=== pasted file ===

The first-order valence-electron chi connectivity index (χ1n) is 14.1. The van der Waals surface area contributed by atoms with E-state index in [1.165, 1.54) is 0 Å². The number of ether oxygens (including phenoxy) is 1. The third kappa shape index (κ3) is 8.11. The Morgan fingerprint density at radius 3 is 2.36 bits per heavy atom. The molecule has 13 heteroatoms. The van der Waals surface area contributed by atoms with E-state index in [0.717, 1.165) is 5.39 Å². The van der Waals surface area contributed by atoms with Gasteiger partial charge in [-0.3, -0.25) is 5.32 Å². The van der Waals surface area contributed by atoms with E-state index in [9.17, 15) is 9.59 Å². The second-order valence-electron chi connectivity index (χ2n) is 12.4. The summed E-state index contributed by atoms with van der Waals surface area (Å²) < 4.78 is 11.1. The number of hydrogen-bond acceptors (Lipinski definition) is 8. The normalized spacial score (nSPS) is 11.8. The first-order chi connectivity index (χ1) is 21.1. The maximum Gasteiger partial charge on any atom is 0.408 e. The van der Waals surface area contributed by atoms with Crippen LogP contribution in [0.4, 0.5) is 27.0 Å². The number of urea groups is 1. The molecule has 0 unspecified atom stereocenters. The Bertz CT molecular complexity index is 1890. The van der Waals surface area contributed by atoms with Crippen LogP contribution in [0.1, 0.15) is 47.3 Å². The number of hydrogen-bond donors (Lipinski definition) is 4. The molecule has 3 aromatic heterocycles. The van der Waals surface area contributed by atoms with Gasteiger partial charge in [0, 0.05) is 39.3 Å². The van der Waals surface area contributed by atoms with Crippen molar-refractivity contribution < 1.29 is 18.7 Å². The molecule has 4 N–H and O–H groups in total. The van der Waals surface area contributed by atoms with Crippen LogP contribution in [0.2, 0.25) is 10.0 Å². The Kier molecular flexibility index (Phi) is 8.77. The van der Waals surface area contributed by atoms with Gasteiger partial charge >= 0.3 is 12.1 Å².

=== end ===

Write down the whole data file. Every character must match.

The first-order valence-electron chi connectivity index (χ1n) is 14.1. The van der Waals surface area contributed by atoms with E-state index in [1.165, 1.54) is 0 Å². The number of ether oxygens (including phenoxy) is 1. The third kappa shape index (κ3) is 8.11. The Morgan fingerprint density at radius 3 is 2.36 bits per heavy atom. The molecule has 13 heteroatoms. The van der Waals surface area contributed by atoms with E-state index in [0.717, 1.165) is 5.39 Å². The van der Waals surface area contributed by atoms with Gasteiger partial charge in [-0.3, -0.25) is 5.32 Å². The van der Waals surface area contributed by atoms with E-state index in [9.17, 15) is 9.59 Å². The second-order valence-electron chi connectivity index (χ2n) is 12.4. The summed E-state index contributed by atoms with van der Waals surface area (Å²) < 4.78 is 11.1. The number of hydrogen-bond acceptors (Lipinski definition) is 8. The normalized spacial score (nSPS) is 11.8. The first-order chi connectivity index (χ1) is 21.1. The maximum Gasteiger partial charge on any atom is 0.408 e. The van der Waals surface area contributed by atoms with Crippen LogP contribution in [0.4, 0.5) is 27.0 Å². The number of urea groups is 1. The molecule has 0 unspecified atom stereocenters. The Bertz CT molecular complexity index is 1890. The van der Waals surface area contributed by atoms with Crippen LogP contribution in [0.1, 0.15) is 47.3 Å². The number of hydrogen-bond donors (Lipinski definition) is 4. The molecule has 3 aromatic heterocycles. The van der Waals surface area contributed by atoms with Gasteiger partial charge in [0, 0.05) is 39.3 Å². The van der Waals surface area contributed by atoms with Crippen molar-refractivity contribution < 1.29 is 18.7 Å². The molecule has 4 N–H and O–H groups in total. The van der Waals surface area contributed by atoms with Crippen LogP contribution in [0.2, 0.25) is 10.0 Å². The Kier molecular flexibility index (Phi) is 8.77. The van der Waals surface area contributed by atoms with Gasteiger partial charge >= 0.3 is 12.1 Å².